Opera Betty: Opera and Politics

Given the season, I’ve found myself exploring politically inspired themes. I had a lot of material to chose from – so many operas have been – and continue to be – inspired by political situations.

“Scalia/Ginsberg” is a new opera by Derrick Wang. According to an article in Salon, “Justices Antonin Scalia, with his devotion to the Constitution’s original meaning, and Ruth Bader Ginsburg, more willing to adapt the Constitution to changing times, were ideological opposites and longtime friends with a mutual love of opera.”

I couldn’t find a recording or video for “Scalia/Ginsberg,” but for once I have an actual excuse to play something from “Nixon in China.” I think this particular selection is especially timely. “News has a kind of mystery….”

According to Tim Ashley’s opera guide in the Guardian, Jurgen Flimm’s 2004 Zurich Opera production of Beethoven’s “Fidelio” emphasizes that “the opera is not only a demand for freedom and individual dignity, but is also a reminder of the lengths to which we must sometimes go in order to achieve them.”

Following the 2008 election, Guerilla Opera came out with Curtis Hughes opera “Say it Ain’t so, Joe,” about the vice presidential debates between Joe Biden and Sarah Palin. The opera is described as a musical re-imagining of the 2008 Vice Presidential Debate, along with glimpses of other contemporaneous events and figures – with some fantastical digressions. It goes on to say that it’s not about Palin and Biden as real people, so much as about their public identities as constructed in the imaginations of the American people. It’s intended to evoke the subjective experience of watching the debate, including some emotional twists and turns and musical reflections on the nature of political speech. The libretto is adapted from public records – so the dialog will seem eerily familiar.

There was also an opera about Canadian Prime Minister Brian Mulroney, by Dan Redican. Its premiere was described as an epic failure, but it’s short, sweet, and judging from the trailer, worth the watch.

Also worth the watch is the upcoming movie of Margaret Atwood’s “The Handmaid’s Tale.” The opera version of “The Handmaid’s Tale” by Poul Ruders premiered at the Danish Royal Opera in 2000.

And let us not forget “Powder Her Face,” the explicit opera by Thomas Adès about the “Dirty Duchess”, Margaret Campbell, Duchess of Argyll, whose sexual exploits were the stuff of scandal and gossip in Britain in 1963 during her divorce proceedings. I played the overture on the radio, just to be safe.

Then of course there’s Boris Godunov. Boris comes out of the gate with everything I love about Russian opera. I love the traditional melodies, the bells, the heaps of choruses and the sound of the Russian language. It’s the story of Boris Godunov, obviously, who became tsar when someone had Ivan the Terrible’s heir, Dimitry, killed as a baby. We’re not saying who.

Opera means many different things to many different people, says a New York Times review. One meaning with a long history is “opera as musically accompanied declamation,” which is how ”X (The Life and Times of Malcolm X)” by Anthony Davis struck a reviewer in its formal world premiere at the New York City Opera. X “falls into the category of message theater, and by definition its message will not appeal to all who hear it.” See what you think:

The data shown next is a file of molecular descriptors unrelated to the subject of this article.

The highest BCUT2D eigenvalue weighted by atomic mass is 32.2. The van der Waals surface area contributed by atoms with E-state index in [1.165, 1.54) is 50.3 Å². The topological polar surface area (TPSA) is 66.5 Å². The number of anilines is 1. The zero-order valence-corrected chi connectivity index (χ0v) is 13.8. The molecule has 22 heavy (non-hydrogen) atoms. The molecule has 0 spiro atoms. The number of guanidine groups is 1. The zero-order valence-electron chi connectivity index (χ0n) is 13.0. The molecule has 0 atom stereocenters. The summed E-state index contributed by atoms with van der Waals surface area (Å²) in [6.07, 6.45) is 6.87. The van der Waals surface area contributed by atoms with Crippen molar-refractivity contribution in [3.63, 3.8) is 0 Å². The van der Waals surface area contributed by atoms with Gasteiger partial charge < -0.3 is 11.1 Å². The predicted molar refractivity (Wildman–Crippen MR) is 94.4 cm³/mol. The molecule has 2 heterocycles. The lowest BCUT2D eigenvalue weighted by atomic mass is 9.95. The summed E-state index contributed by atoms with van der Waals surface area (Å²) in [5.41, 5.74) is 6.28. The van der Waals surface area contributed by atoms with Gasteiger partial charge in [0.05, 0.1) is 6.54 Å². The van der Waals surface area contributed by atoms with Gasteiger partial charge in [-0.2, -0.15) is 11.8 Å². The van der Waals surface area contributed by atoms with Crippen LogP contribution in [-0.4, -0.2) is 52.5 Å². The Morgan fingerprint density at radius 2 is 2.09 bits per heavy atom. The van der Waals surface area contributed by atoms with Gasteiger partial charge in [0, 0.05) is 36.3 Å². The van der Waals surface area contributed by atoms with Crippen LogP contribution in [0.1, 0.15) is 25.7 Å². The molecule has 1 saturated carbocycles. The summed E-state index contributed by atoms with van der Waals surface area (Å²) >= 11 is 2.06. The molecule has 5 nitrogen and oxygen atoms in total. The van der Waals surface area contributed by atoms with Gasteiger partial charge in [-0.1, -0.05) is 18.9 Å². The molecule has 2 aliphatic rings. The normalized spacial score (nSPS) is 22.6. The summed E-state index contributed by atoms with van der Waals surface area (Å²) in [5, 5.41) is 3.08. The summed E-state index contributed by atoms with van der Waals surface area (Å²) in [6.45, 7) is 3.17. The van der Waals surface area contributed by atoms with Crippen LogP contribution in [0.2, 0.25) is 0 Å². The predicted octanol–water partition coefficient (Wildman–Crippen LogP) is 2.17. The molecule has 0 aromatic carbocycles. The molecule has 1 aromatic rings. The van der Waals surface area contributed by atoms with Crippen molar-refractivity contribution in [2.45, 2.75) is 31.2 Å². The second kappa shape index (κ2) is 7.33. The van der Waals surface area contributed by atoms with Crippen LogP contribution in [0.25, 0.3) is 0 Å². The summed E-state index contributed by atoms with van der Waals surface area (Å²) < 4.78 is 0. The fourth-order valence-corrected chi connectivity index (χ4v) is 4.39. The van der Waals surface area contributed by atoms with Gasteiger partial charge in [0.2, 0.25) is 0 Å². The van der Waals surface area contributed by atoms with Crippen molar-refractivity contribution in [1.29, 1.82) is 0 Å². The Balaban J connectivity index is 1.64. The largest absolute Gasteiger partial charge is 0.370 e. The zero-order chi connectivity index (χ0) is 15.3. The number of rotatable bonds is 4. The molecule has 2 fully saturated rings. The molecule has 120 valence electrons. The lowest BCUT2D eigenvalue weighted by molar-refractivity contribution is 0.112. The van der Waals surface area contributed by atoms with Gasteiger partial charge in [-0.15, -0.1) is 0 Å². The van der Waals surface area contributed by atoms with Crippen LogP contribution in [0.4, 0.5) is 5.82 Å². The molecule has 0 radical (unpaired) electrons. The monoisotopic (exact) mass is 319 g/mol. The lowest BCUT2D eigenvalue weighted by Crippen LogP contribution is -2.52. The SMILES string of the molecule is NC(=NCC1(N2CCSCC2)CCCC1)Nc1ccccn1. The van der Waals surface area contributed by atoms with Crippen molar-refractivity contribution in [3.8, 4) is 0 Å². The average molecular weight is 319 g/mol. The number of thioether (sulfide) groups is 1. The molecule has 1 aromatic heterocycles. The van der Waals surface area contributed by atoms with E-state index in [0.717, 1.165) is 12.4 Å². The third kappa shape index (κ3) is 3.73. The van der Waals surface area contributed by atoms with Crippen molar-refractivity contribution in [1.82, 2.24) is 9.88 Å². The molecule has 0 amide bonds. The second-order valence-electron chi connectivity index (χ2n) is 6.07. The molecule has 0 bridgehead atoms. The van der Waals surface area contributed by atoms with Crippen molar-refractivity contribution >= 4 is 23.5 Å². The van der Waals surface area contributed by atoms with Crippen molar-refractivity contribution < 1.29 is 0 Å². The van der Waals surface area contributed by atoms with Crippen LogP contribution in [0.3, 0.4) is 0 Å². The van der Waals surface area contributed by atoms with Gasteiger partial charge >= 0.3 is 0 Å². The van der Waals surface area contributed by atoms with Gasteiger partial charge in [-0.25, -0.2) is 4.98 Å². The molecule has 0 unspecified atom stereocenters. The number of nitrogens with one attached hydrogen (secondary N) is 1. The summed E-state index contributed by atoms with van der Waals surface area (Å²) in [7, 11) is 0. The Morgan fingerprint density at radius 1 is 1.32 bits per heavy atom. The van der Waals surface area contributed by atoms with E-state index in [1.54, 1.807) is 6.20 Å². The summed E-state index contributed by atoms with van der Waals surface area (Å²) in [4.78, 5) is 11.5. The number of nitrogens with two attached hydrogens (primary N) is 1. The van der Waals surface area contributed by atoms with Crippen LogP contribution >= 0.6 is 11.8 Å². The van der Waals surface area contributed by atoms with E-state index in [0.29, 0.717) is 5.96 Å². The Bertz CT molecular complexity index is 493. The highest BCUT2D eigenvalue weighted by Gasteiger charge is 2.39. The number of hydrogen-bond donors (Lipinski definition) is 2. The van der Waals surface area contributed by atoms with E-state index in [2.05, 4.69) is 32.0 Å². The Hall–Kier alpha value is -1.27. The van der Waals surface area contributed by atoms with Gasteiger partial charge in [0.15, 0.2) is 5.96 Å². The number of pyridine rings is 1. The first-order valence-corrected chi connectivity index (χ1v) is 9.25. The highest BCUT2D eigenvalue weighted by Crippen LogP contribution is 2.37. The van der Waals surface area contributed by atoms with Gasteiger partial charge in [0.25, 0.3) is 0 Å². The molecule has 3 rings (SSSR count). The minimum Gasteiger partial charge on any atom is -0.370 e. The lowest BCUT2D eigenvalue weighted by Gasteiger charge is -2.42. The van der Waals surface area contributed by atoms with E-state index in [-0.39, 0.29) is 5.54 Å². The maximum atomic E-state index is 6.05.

A new opera by Mohammed Fairouz opened at Washington National Opera earlier this month that may or may not be about Trump. According to a Washington Post article, in “The Dictator’s Wife” the attractive wife of an authoritarian political leader bemoans the challenges of her position.

Recordings of “The Dictator’s Wife” are not yet available, but there are about 16 pages of other videos by or featuring Fairouz. This is the rabbit hole I went down:

And then of course there’s the whole Trojan war, summed up nicely in In Les Troyens

In a show about political operas I can’t not play something from “Satyagraha,” by Philip Glass. “Satyagraha” is about Gandhi’s years in South Africa, where he developed non-violent protest, or Satyagraha. In Gandhi’s words:

“Truth (satya) implies love, and firmness (agraha) engenders and therefore serves as a synonym for force. I thus began to call the Indian movement Satyagraha, that is to say, the Force which is born of Truth and Love.”

I’m sorry you can’t see it, but the music is some of my favorite:

There has been quite a lot of talk about who will and will not be playing at the inauguration. In a tweet, Charlotte Church announced that she had declined, followed by some choice emojis. I find it funny that the only thing I have by her is the evening hymn from Hansel and Gretel. It’s lovely.

When at night I go to sleep,
Fourteen angels watch do keep,
Two my head are guarding,
Two my feet are guiding;
Two upon my right hand,
Two upon my left hand.
Two who warmly cover
Two who o’er me hover,
Two to whom ’tis given
To guide my steps to heaven.
Sleeping sofly, then it seems
Heaven enters in my dreams;
Angels hover round me,
Whisp’ring they have found me;
Two are sweetly singing,
Two are garlands bringing,
Strewing me with roses
As my soul reposes.
God will not forsake me
When dawn at last will wake me.